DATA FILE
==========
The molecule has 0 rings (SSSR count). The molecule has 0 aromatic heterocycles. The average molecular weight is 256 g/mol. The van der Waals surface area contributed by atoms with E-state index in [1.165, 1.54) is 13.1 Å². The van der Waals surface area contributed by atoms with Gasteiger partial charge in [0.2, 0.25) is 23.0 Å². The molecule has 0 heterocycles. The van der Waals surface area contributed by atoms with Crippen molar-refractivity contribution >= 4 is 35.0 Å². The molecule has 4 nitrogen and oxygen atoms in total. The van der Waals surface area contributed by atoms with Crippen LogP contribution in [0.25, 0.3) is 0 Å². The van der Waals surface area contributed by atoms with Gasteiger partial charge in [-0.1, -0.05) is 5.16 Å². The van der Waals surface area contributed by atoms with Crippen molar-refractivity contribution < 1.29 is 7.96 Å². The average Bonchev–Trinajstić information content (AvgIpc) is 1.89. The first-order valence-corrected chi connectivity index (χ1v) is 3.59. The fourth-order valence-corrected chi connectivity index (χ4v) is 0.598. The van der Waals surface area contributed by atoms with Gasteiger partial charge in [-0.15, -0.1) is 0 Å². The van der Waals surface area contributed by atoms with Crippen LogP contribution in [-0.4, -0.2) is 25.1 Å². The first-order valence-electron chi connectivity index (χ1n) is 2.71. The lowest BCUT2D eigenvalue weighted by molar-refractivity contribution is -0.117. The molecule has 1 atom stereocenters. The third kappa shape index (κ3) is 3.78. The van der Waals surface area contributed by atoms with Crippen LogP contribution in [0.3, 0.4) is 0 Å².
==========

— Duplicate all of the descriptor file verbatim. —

The molecule has 0 rings (SSSR count). The molecule has 0 aromatic heterocycles. The average molecular weight is 256 g/mol. The van der Waals surface area contributed by atoms with E-state index in [1.165, 1.54) is 13.1 Å². The van der Waals surface area contributed by atoms with Gasteiger partial charge in [0.2, 0.25) is 23.0 Å². The molecule has 0 heterocycles. The van der Waals surface area contributed by atoms with Crippen molar-refractivity contribution >= 4 is 35.0 Å². The molecule has 4 nitrogen and oxygen atoms in total. The van der Waals surface area contributed by atoms with Crippen LogP contribution in [0.25, 0.3) is 0 Å². The van der Waals surface area contributed by atoms with Gasteiger partial charge in [-0.1, -0.05) is 5.16 Å². The van der Waals surface area contributed by atoms with Crippen molar-refractivity contribution < 1.29 is 7.96 Å². The average Bonchev–Trinajstić information content (AvgIpc) is 1.89. The first-order valence-corrected chi connectivity index (χ1v) is 3.59. The fourth-order valence-corrected chi connectivity index (χ4v) is 0.598. The van der Waals surface area contributed by atoms with Gasteiger partial charge in [-0.15, -0.1) is 0 Å². The van der Waals surface area contributed by atoms with Crippen LogP contribution in [-0.4, -0.2) is 25.1 Å². The first-order valence-electron chi connectivity index (χ1n) is 2.71. The lowest BCUT2D eigenvalue weighted by molar-refractivity contribution is -0.117. The molecule has 1 atom stereocenters. The third kappa shape index (κ3) is 3.78. The van der Waals surface area contributed by atoms with Crippen LogP contribution in [0.3, 0.4) is 0 Å².